by Keith Waterhouse and Willis Hall
April 20th - 27th, 2002
The Tower Theatre Company performing at the Tower Theatre, Canonbury
The Bride's Family
The Groom's Family
Friends of Arthur's
In-house review by Richard Pedersen
Richard Pedersen was to have been a Witch and other sundry characters in Macbeth, but was stricken with health problems. He is well on the way to recovery and looking forward to continuing his 13-year-long playgoing record at the Tower.
Not too many years ago, my mother surprised me with the revelation that I had a great uncle of whom I had not heard before. When asked why he had not figured at family gatherings, my mother replied "Oh well, he was living with a woman and they never married so your grandfather wouldn't have him in the house". I was immediately reminded of this when watching Noreen Spall's delightful production of Keith Waterhouse and Willis Hall's play Celebration, and being Yorkshire-born and Yorkshire-bred I felt an instant rapport.
What an odd little play this is! For those of you unlucky enough not to have seen it I should explain that the play is basically two one-act plays joined in the middle. In Act I respective families prepare for the imminent wedding of Bernard Fuller and Christine Lucas, setting out the tables for the reception in the upper room of a pub. In Act II the same people gather six months later after the funeral of great uncle Arthur Broadbent and a few home truths are told. Maybe not the stuff of great drama, more akin to soap opera than anything else, but nonetheless very entertaining and amusing to watch.
In a way I almost want to review the two halves separately, because they were so disparate, but I shall try and avoid that temptation. The sheer business of the first half was what impressed me the most, and the way in which Noreen Spall had choreographed her huge cast. Fourteen people on stage, all being busy while carrying on a host of different conversations - it was wonderful just to watch. In the space of an hour the cast had transformed a dingy room with three trestle tables into a room fit for a wedding banquet.
Despite the size of the cast, some lovely characterisations and eccentricities shone through. Strangely enough this didn't apply to the younger male members of the cast whose parts, I felt, were all a bit lacklustre. The authors reserved their best lines for the older women who very much dominated the proceedings and stole the show - Sheila Burbidge as Rhoda Lucas, Jill Batty as Lillian Howes, Denyse Macpherson as Edna Fuller, Ann Rooney as Alice Fuller and Sara Randall in Act II as the scarlet woman May Beckett.
Also looming through the first Act was Jim Spall as Arthur ("Everybody knows me") Broadbent. Pint glass permanently in hand, he seemed the eternal pub bore - but you couldn't help but like him. Only later on in the play did I realise the level of pathos here, because although he was invited to the wedding, his "long-time companion" was definitely persona non grata.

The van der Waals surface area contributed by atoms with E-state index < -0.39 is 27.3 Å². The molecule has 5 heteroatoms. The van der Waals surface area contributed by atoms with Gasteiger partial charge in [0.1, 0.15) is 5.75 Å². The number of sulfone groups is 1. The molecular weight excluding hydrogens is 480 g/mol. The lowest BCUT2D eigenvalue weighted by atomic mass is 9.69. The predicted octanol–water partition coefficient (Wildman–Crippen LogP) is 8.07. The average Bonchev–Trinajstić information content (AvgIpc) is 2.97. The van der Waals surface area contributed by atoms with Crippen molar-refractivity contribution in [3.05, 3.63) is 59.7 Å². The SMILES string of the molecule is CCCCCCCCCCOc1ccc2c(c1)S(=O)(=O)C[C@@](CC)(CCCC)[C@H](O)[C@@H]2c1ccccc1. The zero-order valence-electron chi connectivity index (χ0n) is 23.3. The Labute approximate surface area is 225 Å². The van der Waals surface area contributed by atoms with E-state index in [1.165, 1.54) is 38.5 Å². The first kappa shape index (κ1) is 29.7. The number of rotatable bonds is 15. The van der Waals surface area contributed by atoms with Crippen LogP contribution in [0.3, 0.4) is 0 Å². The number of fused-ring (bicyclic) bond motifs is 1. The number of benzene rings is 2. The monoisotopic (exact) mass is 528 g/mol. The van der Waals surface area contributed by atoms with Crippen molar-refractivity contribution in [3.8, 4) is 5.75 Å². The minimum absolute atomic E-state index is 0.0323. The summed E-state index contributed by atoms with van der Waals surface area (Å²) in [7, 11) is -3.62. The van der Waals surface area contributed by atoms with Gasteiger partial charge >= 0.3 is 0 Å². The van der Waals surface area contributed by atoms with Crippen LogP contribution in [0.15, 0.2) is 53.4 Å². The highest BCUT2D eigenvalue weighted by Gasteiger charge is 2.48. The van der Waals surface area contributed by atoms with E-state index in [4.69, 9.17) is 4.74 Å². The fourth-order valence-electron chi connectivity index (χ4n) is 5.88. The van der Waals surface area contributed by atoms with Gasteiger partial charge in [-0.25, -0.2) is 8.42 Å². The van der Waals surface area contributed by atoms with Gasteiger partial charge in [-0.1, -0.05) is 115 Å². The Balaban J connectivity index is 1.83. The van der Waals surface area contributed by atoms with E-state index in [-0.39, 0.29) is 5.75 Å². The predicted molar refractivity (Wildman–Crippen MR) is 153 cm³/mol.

Then he was dead and the Lucas family closed ranks to bury him as they thought fit. They hadn't thought to invite Mrs Beckett, a side of Uncle Arthur's life that they chose to ignore, but she turned up at the funeral nonetheless. Sara Randall gave us a bravura performance as May Beckett, pointedly wearing a green coat and cream outfit in contrast to the funereal black of the others, and with a shock of ginger hair that outdid Rita Fairclough's coiffure.
There were some extremely touching moments in the second Act which contrasted very well with the hustle and bustle of the first. Old softy that I am, must admit to getting a bit of a lump in my throat when firstly Rhoda presented May with Arthur's photograph (and well done props for acquiring such a photograph of a younger Jim Spall), and then when May, despite all the calumnies against her, told Irene and Stan that they could take over her house and therefore get married.
In the space available I can't go into great detail about all the performances but the actors were all well cast and made the most of sometimes limited roles. I must commend new member Nadine Allexant for a brilliant debut performance as Irene, while Vanessa Westing as Margo and Guy Saunders as Frank Broadbent gave us extremely amusing comic cameos. If I were to quibble, I would say that lines on this first-night performance were a little shaky in parts - there was some noticeable jumping-in ahead of time and in other places a slackness in the cue-bite, but I'm sure that this will have improved over the week.
While props generally were very well-organised (plates, knives, glasses, table decorations etc.) I felt that more thought could have gone into Jim Spall's pint. It was his constant prop and yet he appeared to be drinking lager - in Yorkshire, in 1959? Something more resembling bitter would have been far more in keeping. Costumes, too, in the capable hands of the director herself, were generally spot-on for period and location. I was not convinced, however, that Stephen Davies, as Sergeant Major Tommy Lodge, would have been in uniform when not on duty. But then, I'm sure readers old enough to remember National Service will put me right on this.
Wendy Parry's set was functional, and managed an air of drabness without being uninteresting. The change between the two Acts was cleverly managed.
All-in-all this was a heart-warming play which sent me home dreaming nostalgically of Yorkshire puddings (each course, just as I remember them).